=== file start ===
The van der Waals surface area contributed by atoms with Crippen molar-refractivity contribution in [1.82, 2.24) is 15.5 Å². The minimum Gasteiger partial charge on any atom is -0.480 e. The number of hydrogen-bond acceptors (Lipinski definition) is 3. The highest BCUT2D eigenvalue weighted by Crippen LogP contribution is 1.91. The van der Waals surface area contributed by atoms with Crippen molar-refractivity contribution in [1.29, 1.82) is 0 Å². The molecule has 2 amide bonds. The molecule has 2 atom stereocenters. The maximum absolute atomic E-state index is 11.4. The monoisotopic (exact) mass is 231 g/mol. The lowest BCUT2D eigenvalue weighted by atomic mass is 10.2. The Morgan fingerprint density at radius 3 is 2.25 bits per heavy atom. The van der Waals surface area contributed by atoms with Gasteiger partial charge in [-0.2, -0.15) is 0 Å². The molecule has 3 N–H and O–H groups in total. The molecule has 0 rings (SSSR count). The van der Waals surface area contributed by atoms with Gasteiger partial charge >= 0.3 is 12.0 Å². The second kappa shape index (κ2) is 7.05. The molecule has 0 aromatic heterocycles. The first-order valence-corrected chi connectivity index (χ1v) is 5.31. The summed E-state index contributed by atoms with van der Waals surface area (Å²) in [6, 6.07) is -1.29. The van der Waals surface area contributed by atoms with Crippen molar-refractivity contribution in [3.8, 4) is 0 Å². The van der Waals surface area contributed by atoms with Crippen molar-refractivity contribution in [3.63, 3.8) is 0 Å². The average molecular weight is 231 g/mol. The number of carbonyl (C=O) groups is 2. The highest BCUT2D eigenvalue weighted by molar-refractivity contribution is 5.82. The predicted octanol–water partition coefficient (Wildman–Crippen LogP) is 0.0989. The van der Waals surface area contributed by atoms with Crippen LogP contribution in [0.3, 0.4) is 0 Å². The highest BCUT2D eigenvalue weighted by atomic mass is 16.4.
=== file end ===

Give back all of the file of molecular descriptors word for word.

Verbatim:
The van der Waals surface area contributed by atoms with Crippen molar-refractivity contribution in [1.82, 2.24) is 15.5 Å². The minimum Gasteiger partial charge on any atom is -0.480 e. The number of hydrogen-bond acceptors (Lipinski definition) is 3. The highest BCUT2D eigenvalue weighted by Crippen LogP contribution is 1.91. The van der Waals surface area contributed by atoms with Crippen molar-refractivity contribution in [1.29, 1.82) is 0 Å². The molecule has 2 amide bonds. The molecule has 2 atom stereocenters. The maximum absolute atomic E-state index is 11.4. The monoisotopic (exact) mass is 231 g/mol. The lowest BCUT2D eigenvalue weighted by atomic mass is 10.2. The Morgan fingerprint density at radius 3 is 2.25 bits per heavy atom. The van der Waals surface area contributed by atoms with Gasteiger partial charge in [-0.2, -0.15) is 0 Å². The molecule has 3 N–H and O–H groups in total. The molecule has 0 rings (SSSR count). The van der Waals surface area contributed by atoms with Gasteiger partial charge >= 0.3 is 12.0 Å². The second kappa shape index (κ2) is 7.05. The molecule has 0 aromatic heterocycles. The first-order valence-corrected chi connectivity index (χ1v) is 5.31. The summed E-state index contributed by atoms with van der Waals surface area (Å²) in [6, 6.07) is -1.29. The van der Waals surface area contributed by atoms with Crippen molar-refractivity contribution in [3.8, 4) is 0 Å². The van der Waals surface area contributed by atoms with Crippen molar-refractivity contribution in [3.63, 3.8) is 0 Å². The average molecular weight is 231 g/mol. The number of carbonyl (C=O) groups is 2. The highest BCUT2D eigenvalue weighted by molar-refractivity contribution is 5.82. The predicted octanol–water partition coefficient (Wildman–Crippen LogP) is 0.0989. The van der Waals surface area contributed by atoms with Crippen LogP contribution in [0.3, 0.4) is 0 Å². The highest BCUT2D eigenvalue weighted by atomic mass is 16.4.